I’ve written a book on the theory and practice of creation as illuminated in the Biblical creation narrative. Thinking that my interpretation of the Biblical text might point to a relatively amicable resolution of the creation-versus-evolution controversy, I put my exegesis up on this website. Then I set about exploring blogspace in search of kindred spirits who might want to see what I had to show them. I’ve learned a great deal from many excellent bloggers, especially those who are emerging out of the traditional evangelical orbit. I will leave the exegesis pages posted on this blog for who have an interest in such things.
For the past three weeks I’ve been posting a series of First Lines — oblique reflections of creation that I see in the first sentences of various texts. I intend to continue writing these from time to time — perhaps I’ll open it up for others to write “First Lines” meditations on books that they like.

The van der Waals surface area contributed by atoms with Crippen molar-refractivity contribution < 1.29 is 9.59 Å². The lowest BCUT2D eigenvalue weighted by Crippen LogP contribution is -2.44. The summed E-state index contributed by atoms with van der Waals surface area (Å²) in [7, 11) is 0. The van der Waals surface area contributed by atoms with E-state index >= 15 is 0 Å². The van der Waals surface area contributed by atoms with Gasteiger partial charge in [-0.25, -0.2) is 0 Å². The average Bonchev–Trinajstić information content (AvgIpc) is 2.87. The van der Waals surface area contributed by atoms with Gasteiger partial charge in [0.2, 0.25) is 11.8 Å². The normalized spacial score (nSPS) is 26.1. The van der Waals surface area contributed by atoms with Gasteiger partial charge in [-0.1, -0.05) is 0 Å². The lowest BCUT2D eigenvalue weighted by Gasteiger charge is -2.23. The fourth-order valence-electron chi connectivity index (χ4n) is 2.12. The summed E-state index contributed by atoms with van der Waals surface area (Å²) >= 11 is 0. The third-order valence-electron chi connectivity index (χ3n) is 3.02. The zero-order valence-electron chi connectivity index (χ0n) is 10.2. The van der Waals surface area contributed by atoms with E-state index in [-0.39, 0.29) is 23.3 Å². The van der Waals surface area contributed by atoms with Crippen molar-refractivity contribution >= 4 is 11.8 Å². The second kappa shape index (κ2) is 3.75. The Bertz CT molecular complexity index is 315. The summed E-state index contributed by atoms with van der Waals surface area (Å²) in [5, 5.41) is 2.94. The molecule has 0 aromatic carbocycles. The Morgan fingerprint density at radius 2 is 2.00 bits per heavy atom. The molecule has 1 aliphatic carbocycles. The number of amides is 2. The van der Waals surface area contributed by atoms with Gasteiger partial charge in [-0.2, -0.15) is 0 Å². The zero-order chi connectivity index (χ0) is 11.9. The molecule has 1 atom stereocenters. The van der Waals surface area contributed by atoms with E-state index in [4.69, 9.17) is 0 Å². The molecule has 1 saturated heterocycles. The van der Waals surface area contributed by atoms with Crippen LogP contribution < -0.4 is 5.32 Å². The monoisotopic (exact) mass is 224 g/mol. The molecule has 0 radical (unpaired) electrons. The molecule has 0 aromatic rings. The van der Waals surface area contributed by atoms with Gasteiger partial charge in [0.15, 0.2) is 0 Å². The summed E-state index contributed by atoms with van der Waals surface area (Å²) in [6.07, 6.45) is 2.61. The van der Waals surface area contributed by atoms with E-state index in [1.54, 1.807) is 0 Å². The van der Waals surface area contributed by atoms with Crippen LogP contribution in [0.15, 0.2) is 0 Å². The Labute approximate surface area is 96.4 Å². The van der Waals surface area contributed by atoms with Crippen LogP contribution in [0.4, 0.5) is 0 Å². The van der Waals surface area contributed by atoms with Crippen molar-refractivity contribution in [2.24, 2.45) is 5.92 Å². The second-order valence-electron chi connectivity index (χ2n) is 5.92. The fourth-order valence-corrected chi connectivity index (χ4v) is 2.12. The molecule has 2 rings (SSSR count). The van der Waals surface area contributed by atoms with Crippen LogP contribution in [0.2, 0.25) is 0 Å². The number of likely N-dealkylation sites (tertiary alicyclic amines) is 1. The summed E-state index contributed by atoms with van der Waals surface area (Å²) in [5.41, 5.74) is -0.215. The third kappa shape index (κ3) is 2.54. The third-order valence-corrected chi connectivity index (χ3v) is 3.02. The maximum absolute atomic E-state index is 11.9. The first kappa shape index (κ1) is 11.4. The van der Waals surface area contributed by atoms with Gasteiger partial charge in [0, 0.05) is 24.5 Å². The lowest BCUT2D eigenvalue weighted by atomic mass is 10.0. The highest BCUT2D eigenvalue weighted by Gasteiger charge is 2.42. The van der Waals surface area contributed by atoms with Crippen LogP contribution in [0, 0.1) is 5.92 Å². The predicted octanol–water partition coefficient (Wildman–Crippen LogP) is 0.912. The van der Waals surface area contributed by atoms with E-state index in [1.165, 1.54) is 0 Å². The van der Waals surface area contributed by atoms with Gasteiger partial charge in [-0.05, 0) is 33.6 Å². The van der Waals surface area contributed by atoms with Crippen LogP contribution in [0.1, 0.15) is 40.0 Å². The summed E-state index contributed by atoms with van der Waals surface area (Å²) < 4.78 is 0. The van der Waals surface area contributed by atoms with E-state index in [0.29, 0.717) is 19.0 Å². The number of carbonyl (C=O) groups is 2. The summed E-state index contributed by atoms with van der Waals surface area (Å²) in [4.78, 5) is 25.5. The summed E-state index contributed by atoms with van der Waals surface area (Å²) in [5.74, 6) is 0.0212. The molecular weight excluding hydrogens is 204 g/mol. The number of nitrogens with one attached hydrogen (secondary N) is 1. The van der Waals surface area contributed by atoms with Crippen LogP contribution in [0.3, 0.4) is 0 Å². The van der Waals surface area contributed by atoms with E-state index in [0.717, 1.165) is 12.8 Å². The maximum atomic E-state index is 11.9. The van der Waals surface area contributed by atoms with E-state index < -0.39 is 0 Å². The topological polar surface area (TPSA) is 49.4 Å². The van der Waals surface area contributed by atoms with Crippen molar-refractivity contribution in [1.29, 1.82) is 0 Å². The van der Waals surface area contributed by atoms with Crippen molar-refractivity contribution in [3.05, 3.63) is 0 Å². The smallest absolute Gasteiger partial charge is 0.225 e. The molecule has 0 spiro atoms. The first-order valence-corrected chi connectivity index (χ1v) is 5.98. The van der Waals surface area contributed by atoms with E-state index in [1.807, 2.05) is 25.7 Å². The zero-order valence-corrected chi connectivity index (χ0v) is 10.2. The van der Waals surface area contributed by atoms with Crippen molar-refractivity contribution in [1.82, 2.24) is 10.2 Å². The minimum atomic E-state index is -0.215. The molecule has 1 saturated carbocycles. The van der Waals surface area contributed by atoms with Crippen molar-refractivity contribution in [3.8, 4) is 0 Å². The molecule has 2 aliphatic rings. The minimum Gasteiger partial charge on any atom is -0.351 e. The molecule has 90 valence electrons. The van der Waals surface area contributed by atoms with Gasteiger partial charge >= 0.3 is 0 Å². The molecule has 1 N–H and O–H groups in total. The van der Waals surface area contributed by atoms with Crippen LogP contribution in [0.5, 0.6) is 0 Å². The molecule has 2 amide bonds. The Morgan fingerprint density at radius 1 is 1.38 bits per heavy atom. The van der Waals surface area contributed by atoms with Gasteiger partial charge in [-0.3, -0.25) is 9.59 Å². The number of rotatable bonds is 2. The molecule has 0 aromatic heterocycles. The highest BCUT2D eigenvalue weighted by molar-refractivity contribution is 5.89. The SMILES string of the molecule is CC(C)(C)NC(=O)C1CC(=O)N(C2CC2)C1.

Now, though, I’m going to set aside my theological speculations to focus more directly on “ktismatics” — the theory and practice of creation. In Part Three of my book I identify several strands of what it means to be a creator. I don’t talk about “creativity” as a personality trait or a gift, as something inside the creator. Instead, I describe creation as a way of orienting oneself toward the world. To be creative, to be a creator, is to create.
Tomorrow I’ll begin with an overview of the first ktismatic strand, which is the creation of realities. You can get an overview of the strands by looking at the summary of Part Three of the book here.